The “T-P” STAR
Posted in Disappointment
SCRIPTURE: “Wise men from the East came to Jerusalem, asking, ‘Where be the Child that has been born King of the Jews? For we have observed His star at its rising and have come to worship Him.’…They set out, and there ahead of them, went the star that they had seen at its rising, until it stopped over the place where the Child was and they were overwhelmed with joy… They saw the Child with Mary His mother and they knelt down and worshiped Him.” – Matthew 2:1-2, 9-11
I’ve always been sort of a Christmas elf. It was natural. My mother never lost sight of the real reason for the season, but she was “all in” on the “festival” that surrounded Christmas. That early history helped me find a comfortable place that actually celebrates “Christmas,” in the midst of, or in spite of, the holiday-on-steroids atmosphere of the annual secular season.
One of my fondest memories of those “days long ago” was the tree trimming finale of topping the real Christmas tree with the star of Bethlehem (not some fancy ornament, not an ornate angel… a simple, shiny star).
Years later, my, then, young family had completed our tree trimming and approached the ceremonial finale only to discover that our fragile star had not survived intact the year in storage. The disappointment was palpable – especially to me. Late in the evening. No star! We had to improvise.
The substitute was created by cutting out a cardboard star, attaching it to a toilet-paper roll, then wrapping the star and its holder in shiny aluminum foil. The roll was slipped onto the peak branch at the top of the tree and — Voila! — a Christmas star was born. The tree lights reflecting off the foil created a quite satisfactory twinkle.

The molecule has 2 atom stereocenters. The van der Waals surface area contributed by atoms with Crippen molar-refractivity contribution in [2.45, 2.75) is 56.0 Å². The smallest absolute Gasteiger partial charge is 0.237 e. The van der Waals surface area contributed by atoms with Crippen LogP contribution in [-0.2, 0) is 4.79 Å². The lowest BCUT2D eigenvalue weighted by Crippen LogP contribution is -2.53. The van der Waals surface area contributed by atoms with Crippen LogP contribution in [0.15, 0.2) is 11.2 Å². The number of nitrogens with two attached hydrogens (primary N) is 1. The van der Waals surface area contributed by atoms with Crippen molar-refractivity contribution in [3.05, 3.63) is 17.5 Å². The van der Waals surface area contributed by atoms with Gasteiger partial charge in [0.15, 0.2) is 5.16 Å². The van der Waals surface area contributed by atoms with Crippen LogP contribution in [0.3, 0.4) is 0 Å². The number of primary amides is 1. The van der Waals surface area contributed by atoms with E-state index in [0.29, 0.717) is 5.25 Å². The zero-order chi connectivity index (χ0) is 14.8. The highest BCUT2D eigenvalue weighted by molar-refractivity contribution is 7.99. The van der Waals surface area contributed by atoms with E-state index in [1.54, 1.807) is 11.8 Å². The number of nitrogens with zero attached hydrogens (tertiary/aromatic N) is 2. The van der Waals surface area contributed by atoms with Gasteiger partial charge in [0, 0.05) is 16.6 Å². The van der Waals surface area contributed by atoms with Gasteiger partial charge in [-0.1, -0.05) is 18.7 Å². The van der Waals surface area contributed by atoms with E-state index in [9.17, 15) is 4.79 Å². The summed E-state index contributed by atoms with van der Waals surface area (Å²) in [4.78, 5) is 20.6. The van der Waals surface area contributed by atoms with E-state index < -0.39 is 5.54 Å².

Upon reflection, it occurred to me that our “plan B” star resulted from an unexpected necessity not unlike the improvisation required at the original Christmas. Joseph and Mary did not plan to spend the night in a stable, but the inn was full. On that night, the star shone down on the substituted, makeshift birthplace/nursery. The unexpected course of events at that time and place was not planned in the way that it rolled out, but it was neither the time nor the place that was important. The altered accommodations did not affect the course of human history; Jesus’ birth did. A hectic, unorthodox natal scene did not alter, deter, or seemingly interfere at all with the real significance of that first Christmas. The inconvenient details were coincidental. Christ the Savior was born. That’s all that mattered to a sin-sick world.
In today’s world, we may get distracted by minutia and by clamor, glitz, and glamor, but we cannot allow ourselves to lose sight of the ultimate reason and significance of Christmas. “God so loved the world that he sent his only begotten Son, not to condemn the world, but to save the world” (John 3:16).
My family wanted our own traditional star, but made do without a fancy one. Jesus could have been born in more suitable accommodations, but he didn’t demand or require it. “Christmas” comes, despite our vain desires, wants, and imagined needs. Christmas is Jesus coming to us, to save us and to complete us. That is God’s gift to us. It is enough.
PRAYER: Loving God, we so often fail to acknowledge or understand that you have given us yourself. Thank You. AMEN.
Submitted by Bobby Fuller